Electrical current in Argentina is 220 volts, 50Hz.
Most hotels and offices use the three-pin flat type plug, however
most older buildings use the two-pin round type plug.
Spanish is the official language of Argentina but English
is understood in the tourist areas.
A 10% tip is expected at restaurants in Argentina. Porters
expect some small change per bag.
Although the political and economic crisis is over, there are
still periodic outbreaks of social unrest and demonstrations.
Visitors are advised to avoid such public gatherings and keep
abreast with news to know whether any political disturbances are
expected. However, there is no specific threat to foreigners and
travellers should not be discouraged from travelling throughout the
country. Be alert for bag-snatchers, pickpockets and con-men,
particularly in crowded areas in Buenos Aires, on public transport
and in popular tourist haunts, such as San Telmo.
Argentineans are warm and unreserved people.
Business people dress well in Argentina and visitors are
expected to wear a smart suit. Handshaking is normal. Argentineans
are great conversationalists and are interested and knowledgeable
about world events, politics and sporting. Meetings usually begin
with small talk. Use titles when addressing people: Se?ħor (Mr),
Se?ħora (Mrs) and Se?ħorita (Miss) followed by their surname.
Business culture in Argentina can be bureaucratic and as with most
South American countries negotiation and decision making can take a
long time and is best done face to face. Make sure you see the
right people, as only those in high positions are likely to be able
to make a final decision. Business hours are 9am to 5pm in Buenos
Aires, with an hour for lunch. Outside the capital it is normal to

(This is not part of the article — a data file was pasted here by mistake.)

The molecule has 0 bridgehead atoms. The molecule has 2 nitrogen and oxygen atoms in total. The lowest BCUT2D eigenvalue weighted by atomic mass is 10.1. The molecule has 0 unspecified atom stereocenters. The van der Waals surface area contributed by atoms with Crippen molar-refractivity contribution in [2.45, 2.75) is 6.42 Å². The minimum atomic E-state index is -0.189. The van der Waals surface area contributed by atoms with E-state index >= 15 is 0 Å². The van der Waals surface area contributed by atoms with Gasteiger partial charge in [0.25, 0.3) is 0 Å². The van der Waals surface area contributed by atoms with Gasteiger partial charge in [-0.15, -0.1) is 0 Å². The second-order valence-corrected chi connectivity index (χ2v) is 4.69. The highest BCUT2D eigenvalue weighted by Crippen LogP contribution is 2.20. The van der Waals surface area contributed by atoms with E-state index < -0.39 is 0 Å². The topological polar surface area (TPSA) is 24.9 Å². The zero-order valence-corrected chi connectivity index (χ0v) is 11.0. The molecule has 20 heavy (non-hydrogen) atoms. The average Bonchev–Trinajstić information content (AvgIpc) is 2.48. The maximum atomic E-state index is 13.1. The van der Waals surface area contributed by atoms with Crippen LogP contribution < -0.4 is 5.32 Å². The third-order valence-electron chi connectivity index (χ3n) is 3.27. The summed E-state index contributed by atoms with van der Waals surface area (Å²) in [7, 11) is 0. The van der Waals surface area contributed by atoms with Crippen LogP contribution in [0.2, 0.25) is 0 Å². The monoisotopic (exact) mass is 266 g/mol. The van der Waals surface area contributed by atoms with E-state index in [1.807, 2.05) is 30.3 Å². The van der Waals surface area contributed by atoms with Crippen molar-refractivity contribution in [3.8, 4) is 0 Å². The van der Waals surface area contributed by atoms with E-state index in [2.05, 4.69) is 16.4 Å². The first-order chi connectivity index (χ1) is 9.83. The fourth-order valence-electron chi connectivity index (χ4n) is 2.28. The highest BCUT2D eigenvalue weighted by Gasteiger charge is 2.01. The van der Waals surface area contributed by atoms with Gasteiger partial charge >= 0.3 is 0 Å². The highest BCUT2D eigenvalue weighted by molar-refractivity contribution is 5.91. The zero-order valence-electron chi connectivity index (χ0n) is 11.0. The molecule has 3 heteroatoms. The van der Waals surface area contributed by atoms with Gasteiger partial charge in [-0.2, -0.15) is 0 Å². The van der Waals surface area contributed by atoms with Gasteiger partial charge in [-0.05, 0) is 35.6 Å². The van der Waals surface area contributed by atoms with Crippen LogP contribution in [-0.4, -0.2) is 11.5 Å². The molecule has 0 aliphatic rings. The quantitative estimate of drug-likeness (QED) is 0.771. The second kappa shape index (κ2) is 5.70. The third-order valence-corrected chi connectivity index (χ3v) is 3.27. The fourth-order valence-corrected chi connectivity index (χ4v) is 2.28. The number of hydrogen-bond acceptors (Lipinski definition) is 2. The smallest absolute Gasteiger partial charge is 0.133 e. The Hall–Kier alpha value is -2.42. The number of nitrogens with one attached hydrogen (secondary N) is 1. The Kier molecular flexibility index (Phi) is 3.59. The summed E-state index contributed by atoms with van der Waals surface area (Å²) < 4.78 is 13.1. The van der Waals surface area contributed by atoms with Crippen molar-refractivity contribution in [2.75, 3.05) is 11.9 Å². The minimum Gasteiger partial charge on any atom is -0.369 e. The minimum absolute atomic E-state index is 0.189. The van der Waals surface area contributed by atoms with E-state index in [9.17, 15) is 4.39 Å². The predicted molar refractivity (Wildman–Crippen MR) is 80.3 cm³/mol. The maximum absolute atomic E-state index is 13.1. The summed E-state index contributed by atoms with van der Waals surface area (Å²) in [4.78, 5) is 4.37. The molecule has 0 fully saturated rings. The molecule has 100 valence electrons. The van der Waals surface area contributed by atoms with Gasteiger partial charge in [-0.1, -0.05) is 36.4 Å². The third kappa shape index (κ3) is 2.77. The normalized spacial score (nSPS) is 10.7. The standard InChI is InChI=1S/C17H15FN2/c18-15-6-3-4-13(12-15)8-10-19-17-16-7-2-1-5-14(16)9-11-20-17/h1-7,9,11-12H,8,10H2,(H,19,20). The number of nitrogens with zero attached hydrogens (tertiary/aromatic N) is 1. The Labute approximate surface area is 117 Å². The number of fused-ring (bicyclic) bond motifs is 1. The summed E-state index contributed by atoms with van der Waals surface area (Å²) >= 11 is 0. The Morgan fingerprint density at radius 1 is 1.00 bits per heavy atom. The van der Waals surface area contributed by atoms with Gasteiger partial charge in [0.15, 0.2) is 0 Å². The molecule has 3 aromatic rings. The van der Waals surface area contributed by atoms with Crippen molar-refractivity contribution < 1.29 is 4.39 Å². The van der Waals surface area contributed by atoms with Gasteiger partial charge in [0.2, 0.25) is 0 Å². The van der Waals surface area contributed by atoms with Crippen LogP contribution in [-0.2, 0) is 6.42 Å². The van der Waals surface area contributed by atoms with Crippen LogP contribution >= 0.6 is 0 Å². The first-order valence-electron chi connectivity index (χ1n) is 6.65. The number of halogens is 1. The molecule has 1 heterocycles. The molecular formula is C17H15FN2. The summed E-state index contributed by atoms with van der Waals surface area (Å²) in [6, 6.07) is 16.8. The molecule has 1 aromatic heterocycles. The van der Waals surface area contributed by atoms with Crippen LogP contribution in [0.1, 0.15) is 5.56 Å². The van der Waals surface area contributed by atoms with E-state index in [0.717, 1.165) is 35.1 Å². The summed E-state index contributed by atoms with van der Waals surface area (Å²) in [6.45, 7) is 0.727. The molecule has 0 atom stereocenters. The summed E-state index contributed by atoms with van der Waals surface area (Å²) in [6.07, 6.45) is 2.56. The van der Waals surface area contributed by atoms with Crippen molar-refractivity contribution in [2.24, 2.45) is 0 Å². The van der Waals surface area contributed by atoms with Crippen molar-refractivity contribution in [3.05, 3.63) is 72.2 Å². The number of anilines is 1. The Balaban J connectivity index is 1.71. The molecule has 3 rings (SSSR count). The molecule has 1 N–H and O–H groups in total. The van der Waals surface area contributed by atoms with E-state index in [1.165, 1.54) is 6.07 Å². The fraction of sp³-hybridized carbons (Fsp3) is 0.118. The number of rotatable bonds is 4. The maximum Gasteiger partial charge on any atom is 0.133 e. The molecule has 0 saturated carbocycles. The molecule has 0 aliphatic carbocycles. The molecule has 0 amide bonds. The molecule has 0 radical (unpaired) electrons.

take a siesta between 1pm and 4pm. Many business people are away on
holiday during January and February.
The international access code for Argentina is +54. The outgoing
code is 00 followed by the relevant country code (e.g. 0044 for the
United Kingdom). The area code for Buenos Aires is (0)11. Calls are
usually made from public call centres, but there are also public
telephones that take coins or phone cards, although one usually
pays more than the unit value of the card. Mobile phones are
increasingly popular; the area code must always be used when
phoning a mobile in Argentina. Internet cafes are widely available
in Buenos Aires and other popular tourist destinations. Many hotels
also offer Internet access.
Travellers to Argentina over the age of 18 years can bring in
the following items to the value of US$300 without incurring
customs duty: 2 litres of alcohol, 400 cigarettes or 50 cigars, and
5kg of food items. Restrictions apply to fresh foodstuffs such as
meat and dairy products. Prohibited items include explosives,
inflammable items, narcotics and pornographic material. Firearms
and ammunition for sporting purposes are allowed if accompanied by